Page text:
[1] The situation before us is also unlike that considered in Zion v. State (1977) 266 Ind. 563, 365 N.E.2d 766, wherein our Supreme Court created an exception to the contemporaneous objection rule. In Zion v. State, supra, the court held that as the issue was fully litigated on the motion, the failure to object at trial to the same evidence was not a waiver and that the pre-trial motion satisfied the purpose of the contemporaneous objection rule.

[2] If T.R. 50 had been discussed in Tutwiler and the plaintiff's sufficiency challenge been allowed, the result of the case would have been the same. While the appellant in Tutwiler was held to have waived its challenge to the sufficiency of the evidence, the court addressed the sufficiency question and found that there was sufficient evidence to support the award. Tutwiler v. Snodgrass, supra, 428 N.E.2d at 1298.

[3] The fact that Bud Wolf is challenging the sufficiency of the evidence is crucial. If Bud Wolf had attempted to challenge the award on some other grounds, the failure to object to the instruction on punitive damages or to request that the issue be removed from the jury might have constituted a waiver. See City of Gary v. Archer (1973) 3d Dist. 157 Ind. App. 477, 300 N.E.2d 687. (By failing to object to jury instructions on punitive damages, defendant city waived issue of whether punitive damages assessed against it were contrary to public policy.)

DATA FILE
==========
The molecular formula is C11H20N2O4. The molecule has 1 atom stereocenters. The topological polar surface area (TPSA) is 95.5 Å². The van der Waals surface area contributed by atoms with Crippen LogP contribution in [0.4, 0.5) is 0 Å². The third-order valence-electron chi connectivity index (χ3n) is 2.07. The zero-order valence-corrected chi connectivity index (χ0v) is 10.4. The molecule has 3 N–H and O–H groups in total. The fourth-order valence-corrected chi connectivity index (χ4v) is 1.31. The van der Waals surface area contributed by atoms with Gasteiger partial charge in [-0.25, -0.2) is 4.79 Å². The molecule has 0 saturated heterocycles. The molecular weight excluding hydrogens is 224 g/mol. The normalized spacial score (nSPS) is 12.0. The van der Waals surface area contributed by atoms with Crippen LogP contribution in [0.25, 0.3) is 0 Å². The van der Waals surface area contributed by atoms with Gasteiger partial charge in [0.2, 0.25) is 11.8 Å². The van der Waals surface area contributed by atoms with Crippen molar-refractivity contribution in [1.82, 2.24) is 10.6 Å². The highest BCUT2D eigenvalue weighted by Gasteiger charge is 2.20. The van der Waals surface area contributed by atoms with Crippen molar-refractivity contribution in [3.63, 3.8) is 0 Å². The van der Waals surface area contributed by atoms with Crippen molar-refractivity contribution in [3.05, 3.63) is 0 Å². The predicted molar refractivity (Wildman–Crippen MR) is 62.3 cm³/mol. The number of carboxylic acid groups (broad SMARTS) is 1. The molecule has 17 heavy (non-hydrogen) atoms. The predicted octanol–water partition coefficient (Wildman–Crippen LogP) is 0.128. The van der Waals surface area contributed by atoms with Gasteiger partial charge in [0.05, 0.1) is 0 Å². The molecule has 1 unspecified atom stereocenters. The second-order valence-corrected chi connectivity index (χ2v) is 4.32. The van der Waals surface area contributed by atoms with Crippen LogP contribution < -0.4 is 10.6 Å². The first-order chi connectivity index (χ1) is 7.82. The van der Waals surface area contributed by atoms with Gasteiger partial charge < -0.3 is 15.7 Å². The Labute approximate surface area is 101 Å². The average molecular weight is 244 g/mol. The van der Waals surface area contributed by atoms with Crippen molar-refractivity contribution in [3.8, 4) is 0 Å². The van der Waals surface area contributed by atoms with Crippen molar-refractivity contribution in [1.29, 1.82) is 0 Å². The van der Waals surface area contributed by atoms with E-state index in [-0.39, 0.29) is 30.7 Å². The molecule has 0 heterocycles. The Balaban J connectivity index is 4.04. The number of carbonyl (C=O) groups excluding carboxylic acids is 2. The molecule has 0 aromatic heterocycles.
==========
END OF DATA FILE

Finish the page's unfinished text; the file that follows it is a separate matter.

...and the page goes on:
[4] Defendant's Instruction Number 5 stated:

"If you find that George and Patsy Robertson are entitled to recover, then in addition to the actual damages to which you find them entitled, you may award an additional amount as punitive damages if you find by clear and convincing evidence that Bud Wolf Chevrolet, Inc., acted with malice, fraud, gross negligence or oppressiveness which was not the result of a mistake of fact or law, honest error or judgment, overzealousness, mere negligence, or other human failing in the sum as you believe will serve to punish the Defendant and to deter it and others from like conduct in the future." Record at 113.

Plaintiff's Instruction Number 10 stated:

"Clear and convincing may be defined as an intermediate standard of proof greater than a preponderance of the evidence and less than proof beyond a reasonable doubt and requires the existence of a fact be highly probable." Record at 106.